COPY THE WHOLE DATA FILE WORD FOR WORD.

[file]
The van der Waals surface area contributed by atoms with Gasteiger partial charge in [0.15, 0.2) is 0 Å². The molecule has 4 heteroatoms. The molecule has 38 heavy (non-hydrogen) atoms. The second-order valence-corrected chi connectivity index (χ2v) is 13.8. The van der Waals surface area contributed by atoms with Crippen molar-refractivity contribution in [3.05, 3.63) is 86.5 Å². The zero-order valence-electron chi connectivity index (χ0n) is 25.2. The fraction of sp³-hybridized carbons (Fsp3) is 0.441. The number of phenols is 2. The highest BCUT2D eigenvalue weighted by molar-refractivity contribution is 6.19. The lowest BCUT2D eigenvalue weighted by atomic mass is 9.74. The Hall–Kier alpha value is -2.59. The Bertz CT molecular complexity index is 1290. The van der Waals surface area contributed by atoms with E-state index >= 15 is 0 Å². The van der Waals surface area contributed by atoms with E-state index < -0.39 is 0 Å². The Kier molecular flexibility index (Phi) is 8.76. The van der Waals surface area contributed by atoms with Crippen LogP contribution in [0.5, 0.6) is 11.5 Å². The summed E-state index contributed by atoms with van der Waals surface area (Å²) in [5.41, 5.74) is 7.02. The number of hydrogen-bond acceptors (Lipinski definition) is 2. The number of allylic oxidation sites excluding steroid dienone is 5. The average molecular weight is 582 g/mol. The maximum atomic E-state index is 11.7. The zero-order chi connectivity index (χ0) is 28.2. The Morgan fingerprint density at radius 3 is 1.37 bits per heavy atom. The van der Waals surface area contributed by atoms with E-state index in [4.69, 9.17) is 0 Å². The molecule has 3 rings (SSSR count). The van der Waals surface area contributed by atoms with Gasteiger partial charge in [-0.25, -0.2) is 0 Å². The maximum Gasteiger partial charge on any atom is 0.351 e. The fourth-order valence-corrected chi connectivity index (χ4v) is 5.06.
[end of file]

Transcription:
The van der Waals surface area contributed by atoms with Gasteiger partial charge in [0.15, 0.2) is 0 Å². The molecule has 4 heteroatoms. The molecule has 38 heavy (non-hydrogen) atoms. The second-order valence-corrected chi connectivity index (χ2v) is 13.8. The van der Waals surface area contributed by atoms with Crippen molar-refractivity contribution in [3.05, 3.63) is 86.5 Å². The zero-order valence-electron chi connectivity index (χ0n) is 25.2. The fraction of sp³-hybridized carbons (Fsp3) is 0.441. The number of phenols is 2. The highest BCUT2D eigenvalue weighted by molar-refractivity contribution is 6.19. The lowest BCUT2D eigenvalue weighted by atomic mass is 9.74. The Hall–Kier alpha value is -2.59. The Bertz CT molecular complexity index is 1290. The van der Waals surface area contributed by atoms with E-state index >= 15 is 0 Å². The van der Waals surface area contributed by atoms with E-state index < -0.39 is 0 Å². The Kier molecular flexibility index (Phi) is 8.76. The van der Waals surface area contributed by atoms with Crippen LogP contribution in [0.5, 0.6) is 11.5 Å². The summed E-state index contributed by atoms with van der Waals surface area (Å²) in [5.41, 5.74) is 7.02. The number of hydrogen-bond acceptors (Lipinski definition) is 2. The number of allylic oxidation sites excluding steroid dienone is 5. The average molecular weight is 582 g/mol. The maximum atomic E-state index is 11.7. The zero-order chi connectivity index (χ0) is 28.2. The Morgan fingerprint density at radius 3 is 1.37 bits per heavy atom. The van der Waals surface area contributed by atoms with E-state index in [4.69, 9.17) is 0 Å². The molecule has 3 rings (SSSR count). The van der Waals surface area contributed by atoms with Gasteiger partial charge in [-0.25, -0.2) is 0 Å². The maximum Gasteiger partial charge on any atom is 0.351 e. The fourth-order valence-corrected chi connectivity index (χ4v) is 5.06.